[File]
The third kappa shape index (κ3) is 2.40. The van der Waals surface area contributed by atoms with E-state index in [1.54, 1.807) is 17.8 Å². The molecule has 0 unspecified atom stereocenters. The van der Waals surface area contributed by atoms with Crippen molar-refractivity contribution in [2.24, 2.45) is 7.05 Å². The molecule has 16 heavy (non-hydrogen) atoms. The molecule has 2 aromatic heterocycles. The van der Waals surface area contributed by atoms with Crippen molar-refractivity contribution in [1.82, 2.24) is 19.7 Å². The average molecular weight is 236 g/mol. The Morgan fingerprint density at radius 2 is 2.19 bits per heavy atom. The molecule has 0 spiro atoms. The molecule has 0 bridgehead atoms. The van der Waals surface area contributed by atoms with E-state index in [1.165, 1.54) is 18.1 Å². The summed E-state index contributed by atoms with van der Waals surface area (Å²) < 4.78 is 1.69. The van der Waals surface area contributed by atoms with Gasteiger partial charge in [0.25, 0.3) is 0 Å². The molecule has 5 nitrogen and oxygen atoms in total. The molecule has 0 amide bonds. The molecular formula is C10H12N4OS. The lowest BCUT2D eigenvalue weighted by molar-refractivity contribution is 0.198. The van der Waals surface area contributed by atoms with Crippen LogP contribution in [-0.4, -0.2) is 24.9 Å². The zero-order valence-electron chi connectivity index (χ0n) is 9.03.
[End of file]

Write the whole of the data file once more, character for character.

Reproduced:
The third kappa shape index (κ3) is 2.40. The van der Waals surface area contributed by atoms with E-state index in [1.54, 1.807) is 17.8 Å². The molecule has 0 unspecified atom stereocenters. The van der Waals surface area contributed by atoms with Crippen molar-refractivity contribution in [2.24, 2.45) is 7.05 Å². The molecule has 16 heavy (non-hydrogen) atoms. The molecule has 2 aromatic heterocycles. The van der Waals surface area contributed by atoms with Crippen molar-refractivity contribution in [1.82, 2.24) is 19.7 Å². The average molecular weight is 236 g/mol. The Morgan fingerprint density at radius 2 is 2.19 bits per heavy atom. The molecule has 0 spiro atoms. The molecule has 0 bridgehead atoms. The van der Waals surface area contributed by atoms with E-state index in [1.165, 1.54) is 18.1 Å². The summed E-state index contributed by atoms with van der Waals surface area (Å²) < 4.78 is 1.69. The van der Waals surface area contributed by atoms with Gasteiger partial charge in [0.25, 0.3) is 0 Å². The molecule has 5 nitrogen and oxygen atoms in total. The molecule has 0 amide bonds. The molecular formula is C10H12N4OS. The lowest BCUT2D eigenvalue weighted by molar-refractivity contribution is 0.198. The van der Waals surface area contributed by atoms with Crippen LogP contribution in [-0.4, -0.2) is 24.9 Å². The zero-order valence-electron chi connectivity index (χ0n) is 9.03.